Public invited to attend Kootenay Lake Partnership open house
The Kootenay Lake Partnership is inviting Kootenay Lake residents to attend a public open house on Wednesday, July 25, from 6:30-8:30 p.m. at the Balfour Community Hall with a presentation at 7 p.m.
This open house will provide the public with an opportunity to learn more about the Kootenay Lake Shoreline Guidance Document, which is the result of a comprehensive Sensitive Habitat Inventory Mapping Project that involved an inventory and assessment of ecological, archaeological and Ktunaxa cultural values along the shoreline of Kootenay Lake.
“The Kootenay Lake Partnership brings together diverse voices from various government agencies including First Nations, and community interests to protect the shoreline,” said Heather Leschied, Chair of the Kootenay Lake Partnership.
Creating the Shoreline Guidance Document began in 2012 as an initiative of the Kootenay Lake Partnership, a multi-agency partnership brought together to support collaborative management approaches for a productive and healthy Kootenay Lake ecosystem. In the summer of 2017, the Kootenay Lake Partnership hosted a series of six open houses and workshops around the lake in the communities of the North Shore, Kaslo, Boswell, Wynndel, Yaqan Nukiy, and Nelson.
The Shoreline Guidance Document directs shoreline development activities such as docks, retaining walls, mooring buoys, or dredging activities in an effort to protect high value shoreline habitats. The intent of the Shoreline Guidance Document is to allow common, low-risk shoreline activities to proceed with minimal regulatory oversight. Where risks are higher, specific requirements would be needed to protect and restore important fish and wildlife habitats, and archaeological and Ktunaxa Nation cultural values.
The Shoreline Guidance Document is intended to achieve key goals, such as helping assist in the recovery of fish habitat values lost to past development impacts, and the on-going protection of archaeologically significant areas.
“The Kootenay Lake Partnership believes that is it possible and desirable to manage our watersheds and their natural surroundings in a sustainable manner and that sustainable management is the shared responsibility of all stakeholders; including proponents, professionals, all levels of government and community members,” said Ms. Leschied.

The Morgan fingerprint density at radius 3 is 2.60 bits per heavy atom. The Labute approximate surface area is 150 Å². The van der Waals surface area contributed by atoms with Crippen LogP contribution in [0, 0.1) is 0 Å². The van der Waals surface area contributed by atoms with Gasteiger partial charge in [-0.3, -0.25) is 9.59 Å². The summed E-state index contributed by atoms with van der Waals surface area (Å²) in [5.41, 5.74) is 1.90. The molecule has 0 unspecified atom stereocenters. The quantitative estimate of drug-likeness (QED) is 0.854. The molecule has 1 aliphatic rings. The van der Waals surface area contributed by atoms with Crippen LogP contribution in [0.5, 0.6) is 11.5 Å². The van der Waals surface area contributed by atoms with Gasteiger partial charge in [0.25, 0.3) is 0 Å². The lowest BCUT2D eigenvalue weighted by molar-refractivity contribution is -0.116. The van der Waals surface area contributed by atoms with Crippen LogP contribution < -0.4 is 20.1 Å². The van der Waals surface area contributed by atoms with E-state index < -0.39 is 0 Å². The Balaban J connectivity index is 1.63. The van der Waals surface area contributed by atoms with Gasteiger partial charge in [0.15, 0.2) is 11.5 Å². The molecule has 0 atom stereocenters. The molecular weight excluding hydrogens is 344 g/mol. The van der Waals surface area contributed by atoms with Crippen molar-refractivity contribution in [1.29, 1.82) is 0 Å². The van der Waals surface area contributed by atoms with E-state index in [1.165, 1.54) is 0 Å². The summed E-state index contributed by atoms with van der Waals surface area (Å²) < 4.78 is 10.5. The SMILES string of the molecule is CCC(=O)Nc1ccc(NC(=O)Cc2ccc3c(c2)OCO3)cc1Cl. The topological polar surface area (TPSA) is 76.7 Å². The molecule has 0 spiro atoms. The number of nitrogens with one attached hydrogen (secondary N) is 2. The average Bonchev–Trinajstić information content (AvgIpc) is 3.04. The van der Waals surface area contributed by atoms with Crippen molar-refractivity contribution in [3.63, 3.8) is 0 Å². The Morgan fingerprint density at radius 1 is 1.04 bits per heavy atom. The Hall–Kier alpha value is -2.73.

About Kootenay Lake Partnership
On January 21, 2010, Fisheries and Oceans Canada invited several federal and provincial agencies, as well as First Nations, and local government representatives to a meeting in Nelson, BC to talk about development pressures on and around Kootenay Lake. At the meeting, discussions were focused on the increased development pressures on the lake and surrounding area, where individual development proposals could no longer be adequately evaluated by municipal, provincial, federal, and First Nation authorities to determine cumulative impacts without lengthy delays and additional costs. There were expressed concerns about sustaining water quality, and supporting aquatic life, recreation quality, and drinking water.
All participants agreed to join together in this effort and the Kootenay Lake Partnership was created. Participants include the Regional District of Central Kootenay, Fisheries and Oceans Canada, BC Ministry of Forests, Lands, and Natural Resource Operations and Rural Development, Ministry of Transportation and Infrastructure, Interior Health Authority, Yakan Nukiy (Lower Kootenay Band), Ktunaxa Lands and Resource Council, Canadian Columbia River Inter-Tribal Fisheries Commission, City of Nelson, and Village of Kaslo represented by Regional District of Central Kootenay.
The Kootenay Lake Partnership is a multi-agency initiative which has been developed to support a productive and healthy Kootenay Lake ecosystem into the future. The project envisions balanced land and water uses that sustain environmental, community, recreational, aboriginal cultural, traditional, and aesthetic values. The mission of the Partnership is to share information and optimize available resources, in order to develop integrated, collaborative approaches to lake management.